Electrical cardioversion is a treatment for an abnormal heartbeat. For example, it may be used to treat atrial fibrillation. In cardioversion, a brief electric shock is given to the heart to reset its rhythm. The shock comes through patches put on the outside of your chest. Cardioversion most often restores the heartbeat to normal.
After the procedure, you may have redness where the patches were. (This may look like a sunburn.) Do not drive until the day after a cardioversion. You can eat and drink when you feel ready to. Your doctor may have you take medicines daily to help the heart beat in a normal way and to prevent blood clots. Your doctor may give you medicine before and after cardioversion. This is to help keep your heart in a normal rhythm after the procedure.
Instead of electric cardioversion, your doctor may try to change your heartbeat to a normal rhythm by giving you medicine. This is most often done in a clinic or hospital.
You may have had a sedative to help you relax. You may be unsteady after having sedation. It can take a few hours for the medicine's effects to wear off. Common side effects of sedation include nausea, vomiting, and feeling sleepy or tired.
The doctor has checked you carefully, but problems can develop later. If you notice any problems or new symptoms, get medical treatment right away.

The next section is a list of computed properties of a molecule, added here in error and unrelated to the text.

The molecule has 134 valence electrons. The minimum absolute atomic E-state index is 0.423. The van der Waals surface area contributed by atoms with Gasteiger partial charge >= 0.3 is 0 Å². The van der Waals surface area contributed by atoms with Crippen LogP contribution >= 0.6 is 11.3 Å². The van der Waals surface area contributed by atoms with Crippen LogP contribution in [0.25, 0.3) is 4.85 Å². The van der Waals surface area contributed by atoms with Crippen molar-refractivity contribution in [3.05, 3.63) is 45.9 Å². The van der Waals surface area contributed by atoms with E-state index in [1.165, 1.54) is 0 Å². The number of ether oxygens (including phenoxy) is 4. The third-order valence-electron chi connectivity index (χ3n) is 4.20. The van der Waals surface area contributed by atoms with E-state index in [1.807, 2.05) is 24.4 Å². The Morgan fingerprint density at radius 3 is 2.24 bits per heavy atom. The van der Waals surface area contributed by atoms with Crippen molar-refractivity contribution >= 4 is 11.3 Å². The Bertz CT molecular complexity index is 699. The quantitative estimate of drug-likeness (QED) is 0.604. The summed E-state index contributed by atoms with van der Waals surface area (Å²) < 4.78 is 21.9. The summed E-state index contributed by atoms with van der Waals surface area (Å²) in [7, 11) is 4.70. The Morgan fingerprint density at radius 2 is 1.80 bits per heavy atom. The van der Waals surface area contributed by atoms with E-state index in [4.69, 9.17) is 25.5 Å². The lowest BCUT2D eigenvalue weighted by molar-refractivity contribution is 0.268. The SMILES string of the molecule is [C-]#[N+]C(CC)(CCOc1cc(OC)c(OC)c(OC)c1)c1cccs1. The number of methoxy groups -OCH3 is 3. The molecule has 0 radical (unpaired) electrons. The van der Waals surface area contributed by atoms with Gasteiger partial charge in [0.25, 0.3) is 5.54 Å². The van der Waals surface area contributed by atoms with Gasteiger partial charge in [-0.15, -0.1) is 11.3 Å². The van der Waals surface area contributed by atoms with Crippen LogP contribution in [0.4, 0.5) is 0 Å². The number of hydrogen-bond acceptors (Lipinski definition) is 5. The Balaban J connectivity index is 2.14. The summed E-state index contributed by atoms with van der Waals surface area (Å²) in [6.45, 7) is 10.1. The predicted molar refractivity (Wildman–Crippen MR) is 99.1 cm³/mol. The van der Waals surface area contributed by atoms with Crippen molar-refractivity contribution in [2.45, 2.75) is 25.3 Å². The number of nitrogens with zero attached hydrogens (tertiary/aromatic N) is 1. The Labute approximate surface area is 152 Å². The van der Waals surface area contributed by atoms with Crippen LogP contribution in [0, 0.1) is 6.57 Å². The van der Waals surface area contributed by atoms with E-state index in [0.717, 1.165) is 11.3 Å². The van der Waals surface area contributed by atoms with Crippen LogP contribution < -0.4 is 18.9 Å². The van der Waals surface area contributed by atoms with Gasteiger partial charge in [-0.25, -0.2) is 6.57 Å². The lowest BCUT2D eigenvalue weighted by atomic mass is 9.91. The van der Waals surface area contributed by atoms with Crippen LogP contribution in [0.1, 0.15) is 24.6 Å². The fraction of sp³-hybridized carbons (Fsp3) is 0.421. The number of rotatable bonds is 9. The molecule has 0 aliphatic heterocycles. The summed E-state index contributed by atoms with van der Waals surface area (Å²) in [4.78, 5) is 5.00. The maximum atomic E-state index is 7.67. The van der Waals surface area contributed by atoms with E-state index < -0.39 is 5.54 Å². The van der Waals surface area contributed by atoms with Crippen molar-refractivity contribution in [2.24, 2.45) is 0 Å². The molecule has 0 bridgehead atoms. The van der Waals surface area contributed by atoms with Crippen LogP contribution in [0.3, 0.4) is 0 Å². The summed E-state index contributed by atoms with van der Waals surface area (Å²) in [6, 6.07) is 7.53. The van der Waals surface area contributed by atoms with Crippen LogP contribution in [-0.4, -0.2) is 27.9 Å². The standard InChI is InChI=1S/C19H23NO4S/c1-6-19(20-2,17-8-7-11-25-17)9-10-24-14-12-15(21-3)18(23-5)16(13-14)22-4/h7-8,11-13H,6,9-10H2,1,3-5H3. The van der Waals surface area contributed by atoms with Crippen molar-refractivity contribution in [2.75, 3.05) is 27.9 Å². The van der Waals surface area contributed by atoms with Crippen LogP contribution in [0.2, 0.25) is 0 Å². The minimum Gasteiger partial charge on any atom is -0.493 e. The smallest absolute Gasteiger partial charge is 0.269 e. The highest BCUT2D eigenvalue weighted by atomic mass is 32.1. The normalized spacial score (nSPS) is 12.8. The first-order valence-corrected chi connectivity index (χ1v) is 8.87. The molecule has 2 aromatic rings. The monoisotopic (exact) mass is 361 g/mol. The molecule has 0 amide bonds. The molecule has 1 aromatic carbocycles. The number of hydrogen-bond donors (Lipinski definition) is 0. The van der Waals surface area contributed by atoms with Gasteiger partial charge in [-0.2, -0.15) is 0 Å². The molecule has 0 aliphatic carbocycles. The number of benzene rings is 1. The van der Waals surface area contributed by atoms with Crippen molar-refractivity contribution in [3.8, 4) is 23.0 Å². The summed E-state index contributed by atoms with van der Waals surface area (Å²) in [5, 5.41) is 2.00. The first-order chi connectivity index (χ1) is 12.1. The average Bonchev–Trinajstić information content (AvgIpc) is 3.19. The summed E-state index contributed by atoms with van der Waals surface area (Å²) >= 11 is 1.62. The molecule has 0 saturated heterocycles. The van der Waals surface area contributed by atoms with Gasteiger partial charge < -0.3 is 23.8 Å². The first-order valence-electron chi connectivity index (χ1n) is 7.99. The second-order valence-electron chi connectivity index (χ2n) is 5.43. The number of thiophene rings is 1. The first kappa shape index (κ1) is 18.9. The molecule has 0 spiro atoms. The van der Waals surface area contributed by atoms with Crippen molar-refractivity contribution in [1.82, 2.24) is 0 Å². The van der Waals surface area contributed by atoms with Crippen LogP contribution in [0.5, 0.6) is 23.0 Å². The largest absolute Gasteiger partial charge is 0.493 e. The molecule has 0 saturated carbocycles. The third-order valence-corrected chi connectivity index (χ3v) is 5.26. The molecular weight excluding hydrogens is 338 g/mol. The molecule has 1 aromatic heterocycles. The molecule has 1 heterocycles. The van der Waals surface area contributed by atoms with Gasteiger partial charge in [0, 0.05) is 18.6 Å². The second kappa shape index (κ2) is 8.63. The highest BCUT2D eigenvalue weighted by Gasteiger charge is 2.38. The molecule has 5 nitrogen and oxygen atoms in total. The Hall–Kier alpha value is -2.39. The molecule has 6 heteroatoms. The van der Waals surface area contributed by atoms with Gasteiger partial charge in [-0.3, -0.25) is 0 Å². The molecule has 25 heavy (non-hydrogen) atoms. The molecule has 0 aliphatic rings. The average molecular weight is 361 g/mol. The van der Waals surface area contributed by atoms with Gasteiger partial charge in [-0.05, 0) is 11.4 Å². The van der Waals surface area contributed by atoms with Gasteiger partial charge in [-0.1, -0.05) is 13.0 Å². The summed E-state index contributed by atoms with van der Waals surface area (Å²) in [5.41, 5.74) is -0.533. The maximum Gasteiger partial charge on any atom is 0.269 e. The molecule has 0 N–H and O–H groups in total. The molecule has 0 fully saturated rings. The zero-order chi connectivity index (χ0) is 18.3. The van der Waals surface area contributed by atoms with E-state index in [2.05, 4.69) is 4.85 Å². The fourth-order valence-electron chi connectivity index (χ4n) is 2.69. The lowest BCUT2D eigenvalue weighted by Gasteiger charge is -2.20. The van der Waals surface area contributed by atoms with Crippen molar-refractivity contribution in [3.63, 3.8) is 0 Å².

Follow-up care is a key part of your treatment and safety. Be sure to make and go to all appointments, and call your doctor or nurse call line if you are having problems. It's also a good idea to know your test results and keep a list of the medicines you take.
Call 911 anytime you think you may need emergency care. For example, call if:
Call your doctor or nurse call line now or seek immediate medical care if:
Watch closely for changes in your health, and be sure to contact your doctor or nurse call line if you have any problems.
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Current as of: September 21, 2016
Rakesh K. Pai, MD - Cardiology, Electrophysiology
& Kathleen Romito, MD - Family Medicine & E. Gregory Thompson, MD - Internal Medicine & Martin J. Gabica, MD - Family Medicine & David Messenger, BSc, MD, FRCPC, FCCP - Emergency Medicine, Critical Care Medicine & John M. Miller, MD, FACC - Cardiology, Electrophysiology & Adam Husney, MD - Family Medicine
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